Photographing the Shinkansen: Tōhoku Shinkansen in Kantō

When most visitors to Japan think of the shinkansen, I suspect the typical image that comes to mind is that of the white and blue livery of the Tōkaidō Shinkansen. That many of Japan’s attractions lie along the route to Ōsaka, as well as beyond into Kyūshū, further underlines this. This is a shame, for in terms of photographing the shinkansen, it is the JR East lines that provide the greater variety of rolling stock. This article will concentrate on where one can go along the Tōhoku Shinkansen line, whilst in relatively close striking distance to Tōkyō, to get some good shots.

The main problems when photographing JR East shinkansen is that once you get too far away from Tōkyō, the frequency of services drops quite significantly meaning that you can have long waits between shots. The other major problem is that due to environmental laws that were introduced while the lines were being constructed, there is a tendency for the lines to be enclosed by relatively high walls that can significantly obscure the view of the passing train (let alone the view from the lower deck of E1- or E4-series shinkansen). Locations where you can get a relatively clear view of the Tōhoku Shinkansen, therefore, are at a premium.

It is possible to get a fairly interesting shot of the shinkansen approaching Tōkyō station from a major road junction just north and west of the station, with the Chūō line above the shinkansen and other conventional lines in the foreground. You can also get shots of slow-moving shinkansen coming out of the Tabata yard at the southern end of Tabata station. However, neither of these spots are that great either due to there being nowhere to sit or due to  the relatively slow speed of the trains, which means that the shots are not challenging to take (which is often part of the fun of taking them).

So, the first spot I would suggest in going north from Tōkyō station is at Asukayama Park. Getting there is very straight forward. Take the Keihin-Tōhoku line to Ōji station. The park is to the south-west of the station up a relatively steep hill. There are no shortages of entrances and ways around the park. If you follow the paths by the railway-side of the park, you will come to a viewing platform from where you can get shots of the shinkansen and conventional trains passing. The wall is relatively high here so it’s not possible to see the whole train, but it’s possible to get some interesting shots of the mixture of railways, together with a backdrop of the urban sprawl of Tōkyō.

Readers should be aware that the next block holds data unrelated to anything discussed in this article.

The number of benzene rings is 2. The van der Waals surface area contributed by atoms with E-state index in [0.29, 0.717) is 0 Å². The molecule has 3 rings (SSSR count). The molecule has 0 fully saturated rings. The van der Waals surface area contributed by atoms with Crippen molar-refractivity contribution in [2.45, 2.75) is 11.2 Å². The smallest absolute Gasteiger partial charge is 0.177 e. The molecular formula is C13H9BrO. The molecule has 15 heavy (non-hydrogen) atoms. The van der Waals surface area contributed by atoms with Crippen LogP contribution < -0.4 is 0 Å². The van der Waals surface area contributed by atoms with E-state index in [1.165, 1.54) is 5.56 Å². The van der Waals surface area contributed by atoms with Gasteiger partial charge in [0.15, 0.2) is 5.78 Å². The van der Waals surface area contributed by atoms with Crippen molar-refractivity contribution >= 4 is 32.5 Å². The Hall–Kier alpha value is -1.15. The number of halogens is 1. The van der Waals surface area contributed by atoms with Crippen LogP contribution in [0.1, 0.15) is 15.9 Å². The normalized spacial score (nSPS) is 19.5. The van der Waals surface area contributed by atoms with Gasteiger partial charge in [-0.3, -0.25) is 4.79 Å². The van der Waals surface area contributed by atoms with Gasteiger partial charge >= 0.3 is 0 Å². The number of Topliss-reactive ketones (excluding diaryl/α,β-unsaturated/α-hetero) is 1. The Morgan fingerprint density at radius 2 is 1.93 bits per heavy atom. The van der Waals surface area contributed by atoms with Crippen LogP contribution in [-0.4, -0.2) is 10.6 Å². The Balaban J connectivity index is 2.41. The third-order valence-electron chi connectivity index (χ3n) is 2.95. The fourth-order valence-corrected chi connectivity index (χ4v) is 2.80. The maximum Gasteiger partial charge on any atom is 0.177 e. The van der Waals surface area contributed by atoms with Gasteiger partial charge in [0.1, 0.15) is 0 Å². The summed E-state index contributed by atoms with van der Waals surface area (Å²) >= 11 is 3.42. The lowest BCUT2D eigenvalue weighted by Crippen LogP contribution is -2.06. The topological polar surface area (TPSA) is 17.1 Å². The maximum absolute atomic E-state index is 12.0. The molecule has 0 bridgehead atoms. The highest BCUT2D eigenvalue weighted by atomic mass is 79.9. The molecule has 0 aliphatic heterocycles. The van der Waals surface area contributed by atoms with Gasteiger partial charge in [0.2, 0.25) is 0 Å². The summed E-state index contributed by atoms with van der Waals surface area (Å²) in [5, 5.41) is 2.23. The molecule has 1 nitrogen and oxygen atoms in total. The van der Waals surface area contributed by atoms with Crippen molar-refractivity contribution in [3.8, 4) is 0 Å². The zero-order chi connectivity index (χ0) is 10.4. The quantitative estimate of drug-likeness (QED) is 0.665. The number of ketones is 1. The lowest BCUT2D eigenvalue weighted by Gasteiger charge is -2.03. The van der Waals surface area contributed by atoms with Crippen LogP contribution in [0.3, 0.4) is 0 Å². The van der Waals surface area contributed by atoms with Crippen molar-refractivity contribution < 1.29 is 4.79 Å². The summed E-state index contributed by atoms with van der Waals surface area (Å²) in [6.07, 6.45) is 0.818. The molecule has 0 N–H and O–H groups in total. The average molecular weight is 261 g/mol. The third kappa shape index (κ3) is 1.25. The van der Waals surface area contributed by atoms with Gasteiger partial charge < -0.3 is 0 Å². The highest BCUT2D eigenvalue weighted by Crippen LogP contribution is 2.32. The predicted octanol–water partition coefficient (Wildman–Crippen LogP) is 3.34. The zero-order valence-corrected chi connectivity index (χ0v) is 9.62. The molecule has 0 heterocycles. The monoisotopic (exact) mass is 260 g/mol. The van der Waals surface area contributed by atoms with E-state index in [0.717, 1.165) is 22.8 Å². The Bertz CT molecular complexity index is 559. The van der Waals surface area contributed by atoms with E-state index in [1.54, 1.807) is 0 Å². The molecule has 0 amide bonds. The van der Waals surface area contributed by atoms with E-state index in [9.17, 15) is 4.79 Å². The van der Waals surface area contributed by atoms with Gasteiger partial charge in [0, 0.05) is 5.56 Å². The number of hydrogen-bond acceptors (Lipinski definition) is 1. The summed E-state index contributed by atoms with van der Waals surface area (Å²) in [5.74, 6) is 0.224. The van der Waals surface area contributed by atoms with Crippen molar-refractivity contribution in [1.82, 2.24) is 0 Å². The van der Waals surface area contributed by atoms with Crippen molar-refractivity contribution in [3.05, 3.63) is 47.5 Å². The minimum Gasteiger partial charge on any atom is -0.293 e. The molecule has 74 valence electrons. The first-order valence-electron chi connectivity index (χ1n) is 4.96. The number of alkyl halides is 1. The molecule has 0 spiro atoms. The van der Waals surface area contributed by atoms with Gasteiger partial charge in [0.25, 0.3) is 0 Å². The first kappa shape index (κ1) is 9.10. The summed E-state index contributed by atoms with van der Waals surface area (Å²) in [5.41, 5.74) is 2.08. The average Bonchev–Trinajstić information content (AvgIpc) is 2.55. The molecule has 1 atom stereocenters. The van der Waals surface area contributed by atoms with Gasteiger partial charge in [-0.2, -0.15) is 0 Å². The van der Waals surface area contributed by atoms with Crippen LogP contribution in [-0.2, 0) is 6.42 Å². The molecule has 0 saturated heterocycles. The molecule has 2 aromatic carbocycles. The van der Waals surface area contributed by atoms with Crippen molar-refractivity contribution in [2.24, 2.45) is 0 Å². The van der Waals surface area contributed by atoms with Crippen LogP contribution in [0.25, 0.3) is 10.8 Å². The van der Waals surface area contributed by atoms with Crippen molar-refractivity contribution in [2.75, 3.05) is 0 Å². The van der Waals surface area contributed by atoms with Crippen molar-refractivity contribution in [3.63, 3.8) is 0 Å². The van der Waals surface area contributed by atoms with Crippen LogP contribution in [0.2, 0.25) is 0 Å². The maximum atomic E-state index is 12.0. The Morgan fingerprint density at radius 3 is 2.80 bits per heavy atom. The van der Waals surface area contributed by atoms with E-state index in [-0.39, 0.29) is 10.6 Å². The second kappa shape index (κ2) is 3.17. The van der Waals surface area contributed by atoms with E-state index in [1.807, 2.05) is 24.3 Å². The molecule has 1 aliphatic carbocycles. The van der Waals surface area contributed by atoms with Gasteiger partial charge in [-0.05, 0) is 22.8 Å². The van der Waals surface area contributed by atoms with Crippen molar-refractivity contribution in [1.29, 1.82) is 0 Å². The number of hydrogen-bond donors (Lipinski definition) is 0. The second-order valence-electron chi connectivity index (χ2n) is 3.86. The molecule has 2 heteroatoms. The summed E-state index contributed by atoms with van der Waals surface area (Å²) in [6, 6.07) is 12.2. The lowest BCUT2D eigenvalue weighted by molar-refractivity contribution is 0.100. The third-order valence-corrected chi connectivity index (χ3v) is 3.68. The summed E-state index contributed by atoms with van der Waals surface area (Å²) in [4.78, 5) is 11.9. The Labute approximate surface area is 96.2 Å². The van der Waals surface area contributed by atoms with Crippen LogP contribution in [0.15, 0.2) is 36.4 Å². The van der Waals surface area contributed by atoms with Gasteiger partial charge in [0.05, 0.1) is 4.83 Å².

126-oji
Photograph of 200-series renewal taken from Asukayama Park

The great thing about the Tōhoku Shinkansen line between Tōkyō and Ōmiya is that it is also used by the Jōetsu and Hokuriku shinkansen (and in a few years Hokkaidō shinkansen). Of course most Akita and Yamagata shinkansen are also joined to Tōhoku shinkansen in this section. This means that there is no shortage of action. The problem is getting a view over the wall. The greater the distance from the line and lower your angle, the greater the wall problem tends to be. So, when I wanted to get a shot along this section I logically thought that the best answer was to get a higher angle and get close to the line. The answer was to try to find a building – probably an apartment block – next to the line with stairs on the rail-side of the building. Being Japan, there is no shortage of buildings close to railway lines, the main problem is access. Having looked out of the window from the Saikyō Line a couple of times on my way between Ikebukuro (which is my local JR station when I stay in Tōkyō) to Ōmiya, I did find some – the best being near Ukimafunado station. I’m still not sure what the rules (or laws) are governing the taking of pictures from such places, so I would suggest that you don’t plan on spending too long at them. A few buildings had security guards, so a quick 180º turn was required (undoubtedly making me look even more suspicious!), and others either had bolted doors at the foot of the stairs or signs saying that access was not allowed to non-residents. Having experienced that, I concluded that the absence of any of the above effectively meant that access was allowed. Some of the buildings even had a lift, which was most welcome. The results were very pleasing.